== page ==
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The views and opinions expressed in our blog series are those of the authors and are not necessarily supported by CareSearch, Flinders University and/or the Australian Government Department of Health.
How online health information is presented affects its usability and developing an effective design can be a challenge if the target audience is broad and has diverse needs. Amanda Adams, PhD Candidate at Flinders University Research Centre for Palliative Care, Death, and Dying, discusses her study on how interface designs can help everyone to access and use health information.
There is a need for more research led by nurses working in clinical environments. In the last of our blog series for International Year of the Nurse and Midwife, Dr Caroline Phelan of Flinders University and academic at the Research Centre for Palliative Care, Death and Dying (RePadd) discuss the important role of research nurses in developing evidence, and her personal experience.
To continue our celebration of the International Year of Nurses and Midwife, we are featuring blogs on nurses and their critical role in providing palliative care and how they can be supported further. Kylie Ash, National Project Manager for PCC4U and Melissa Slattery, Head of Discipline for Nursing at EQUALS International, discuss the need for a nationally consistent palliative care education for enrolled nurses, and how the PCC4U EN Toolkit and EQUALs Diploma of Nursing can help.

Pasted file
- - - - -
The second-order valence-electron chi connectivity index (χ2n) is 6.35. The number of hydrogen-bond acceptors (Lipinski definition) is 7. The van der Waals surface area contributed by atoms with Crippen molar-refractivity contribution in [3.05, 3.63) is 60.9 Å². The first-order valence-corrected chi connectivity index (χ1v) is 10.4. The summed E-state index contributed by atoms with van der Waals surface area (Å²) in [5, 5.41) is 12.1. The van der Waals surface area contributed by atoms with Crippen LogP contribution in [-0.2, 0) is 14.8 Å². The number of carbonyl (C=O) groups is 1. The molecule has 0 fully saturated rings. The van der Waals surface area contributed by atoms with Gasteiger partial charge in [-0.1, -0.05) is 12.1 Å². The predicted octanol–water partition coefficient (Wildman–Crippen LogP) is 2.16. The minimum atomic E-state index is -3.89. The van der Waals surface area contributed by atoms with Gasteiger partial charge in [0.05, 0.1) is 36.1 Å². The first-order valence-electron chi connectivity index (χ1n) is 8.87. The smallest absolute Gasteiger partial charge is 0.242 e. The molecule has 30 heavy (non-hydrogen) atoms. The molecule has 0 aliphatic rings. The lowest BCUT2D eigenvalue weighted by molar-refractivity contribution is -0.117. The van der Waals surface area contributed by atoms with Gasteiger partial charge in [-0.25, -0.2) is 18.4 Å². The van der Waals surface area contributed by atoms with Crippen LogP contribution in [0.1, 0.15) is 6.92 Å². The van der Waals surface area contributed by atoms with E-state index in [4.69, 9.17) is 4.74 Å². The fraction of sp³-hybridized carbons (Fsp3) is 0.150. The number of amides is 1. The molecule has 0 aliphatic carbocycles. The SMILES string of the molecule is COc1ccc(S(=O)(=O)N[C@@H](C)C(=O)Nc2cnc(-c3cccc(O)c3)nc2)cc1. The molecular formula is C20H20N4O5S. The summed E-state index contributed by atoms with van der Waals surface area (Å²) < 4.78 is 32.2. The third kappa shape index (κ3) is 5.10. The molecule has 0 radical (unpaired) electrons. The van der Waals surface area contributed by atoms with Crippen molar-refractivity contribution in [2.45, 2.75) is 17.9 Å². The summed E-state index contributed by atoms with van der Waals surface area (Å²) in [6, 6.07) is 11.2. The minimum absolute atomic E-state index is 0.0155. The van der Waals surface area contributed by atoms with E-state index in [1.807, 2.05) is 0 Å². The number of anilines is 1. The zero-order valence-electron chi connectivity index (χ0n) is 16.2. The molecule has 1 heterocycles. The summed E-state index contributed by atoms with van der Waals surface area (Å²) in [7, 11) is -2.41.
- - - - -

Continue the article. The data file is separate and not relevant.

Dying to Know Day (August 8th) is an annual campaign that encourages community members and organisations to host events that encourage critical discussion and planning around death, dying, and grief. Holly Rankin-Smith, Communication Director at The Groundswell Project, discusses their campaign and the importance of having these critical conversations particularly during this COVID-19 pandemic.
Some patients do not receive adequate pain and symptom relief at the end of life, causing distress to patients, families and healthcare professionals. It is unclear whether undertreatment of symptoms occurs, in part, because of nurses' concerns about legal and/or disciplinary repercussions if the patient dies after medication is administered. Dr Katrin Gerber, Professor Lindy Willmott, Professor Ben White, and Distinguished Professor Patsy Yates from Queensland University of Technology discuss the findings from their research and interviews with nurses from different clinical backgrounds and settings about their concerns when providing pain and symptom relief to patients near the end of life.